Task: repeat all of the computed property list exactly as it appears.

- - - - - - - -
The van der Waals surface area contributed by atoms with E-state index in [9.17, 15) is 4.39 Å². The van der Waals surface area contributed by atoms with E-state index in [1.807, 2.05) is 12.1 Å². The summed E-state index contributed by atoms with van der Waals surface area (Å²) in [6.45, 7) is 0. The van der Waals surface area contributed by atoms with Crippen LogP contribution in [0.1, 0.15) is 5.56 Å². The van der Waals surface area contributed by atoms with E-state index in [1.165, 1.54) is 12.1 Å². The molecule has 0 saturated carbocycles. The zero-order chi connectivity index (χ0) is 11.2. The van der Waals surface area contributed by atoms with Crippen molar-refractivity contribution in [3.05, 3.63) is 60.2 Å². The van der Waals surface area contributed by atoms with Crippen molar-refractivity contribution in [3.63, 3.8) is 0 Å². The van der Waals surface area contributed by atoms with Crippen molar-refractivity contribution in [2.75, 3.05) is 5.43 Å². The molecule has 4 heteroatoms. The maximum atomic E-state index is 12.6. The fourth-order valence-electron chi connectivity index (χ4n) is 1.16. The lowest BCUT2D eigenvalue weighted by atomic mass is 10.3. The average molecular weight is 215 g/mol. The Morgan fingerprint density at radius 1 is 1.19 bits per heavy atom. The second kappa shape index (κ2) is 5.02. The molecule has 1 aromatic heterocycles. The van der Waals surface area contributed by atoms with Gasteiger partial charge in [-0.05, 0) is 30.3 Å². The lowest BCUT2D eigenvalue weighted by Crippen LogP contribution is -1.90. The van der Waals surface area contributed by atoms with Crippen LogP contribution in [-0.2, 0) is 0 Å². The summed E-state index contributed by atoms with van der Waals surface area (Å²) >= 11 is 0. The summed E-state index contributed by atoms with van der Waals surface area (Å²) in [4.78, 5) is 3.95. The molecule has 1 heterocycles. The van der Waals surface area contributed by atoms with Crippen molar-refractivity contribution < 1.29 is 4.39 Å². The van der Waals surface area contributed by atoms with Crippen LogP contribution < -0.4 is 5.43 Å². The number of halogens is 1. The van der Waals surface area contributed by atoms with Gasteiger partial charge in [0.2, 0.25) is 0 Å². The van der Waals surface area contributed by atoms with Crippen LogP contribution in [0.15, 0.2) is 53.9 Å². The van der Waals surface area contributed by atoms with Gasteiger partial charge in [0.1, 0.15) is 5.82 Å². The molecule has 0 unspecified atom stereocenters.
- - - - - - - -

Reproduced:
The van der Waals surface area contributed by atoms with E-state index in [9.17, 15) is 4.39 Å². The van der Waals surface area contributed by atoms with E-state index in [1.807, 2.05) is 12.1 Å². The summed E-state index contributed by atoms with van der Waals surface area (Å²) in [6.45, 7) is 0. The van der Waals surface area contributed by atoms with Crippen LogP contribution in [0.1, 0.15) is 5.56 Å². The van der Waals surface area contributed by atoms with E-state index in [1.165, 1.54) is 12.1 Å². The molecule has 0 saturated carbocycles. The zero-order chi connectivity index (χ0) is 11.2. The van der Waals surface area contributed by atoms with Crippen molar-refractivity contribution in [3.05, 3.63) is 60.2 Å². The van der Waals surface area contributed by atoms with Crippen molar-refractivity contribution in [3.63, 3.8) is 0 Å². The van der Waals surface area contributed by atoms with Crippen molar-refractivity contribution in [2.75, 3.05) is 5.43 Å². The molecule has 4 heteroatoms. The maximum atomic E-state index is 12.6. The fourth-order valence-electron chi connectivity index (χ4n) is 1.16. The lowest BCUT2D eigenvalue weighted by atomic mass is 10.3. The average molecular weight is 215 g/mol. The Morgan fingerprint density at radius 1 is 1.19 bits per heavy atom. The second kappa shape index (κ2) is 5.02. The molecule has 1 aromatic heterocycles. The van der Waals surface area contributed by atoms with Gasteiger partial charge in [-0.05, 0) is 30.3 Å². The lowest BCUT2D eigenvalue weighted by Crippen LogP contribution is -1.90. The van der Waals surface area contributed by atoms with Crippen LogP contribution in [-0.2, 0) is 0 Å². The summed E-state index contributed by atoms with van der Waals surface area (Å²) >= 11 is 0. The summed E-state index contributed by atoms with van der Waals surface area (Å²) in [4.78, 5) is 3.95. The molecule has 1 heterocycles. The van der Waals surface area contributed by atoms with Crippen molar-refractivity contribution < 1.29 is 4.39 Å². The van der Waals surface area contributed by atoms with Crippen LogP contribution < -0.4 is 5.43 Å². The number of halogens is 1. The van der Waals surface area contributed by atoms with Gasteiger partial charge in [0.2, 0.25) is 0 Å². The van der Waals surface area contributed by atoms with Crippen LogP contribution in [0.15, 0.2) is 53.9 Å². The van der Waals surface area contributed by atoms with Gasteiger partial charge in [0.1, 0.15) is 5.82 Å². The molecule has 0 unspecified atom stereocenters.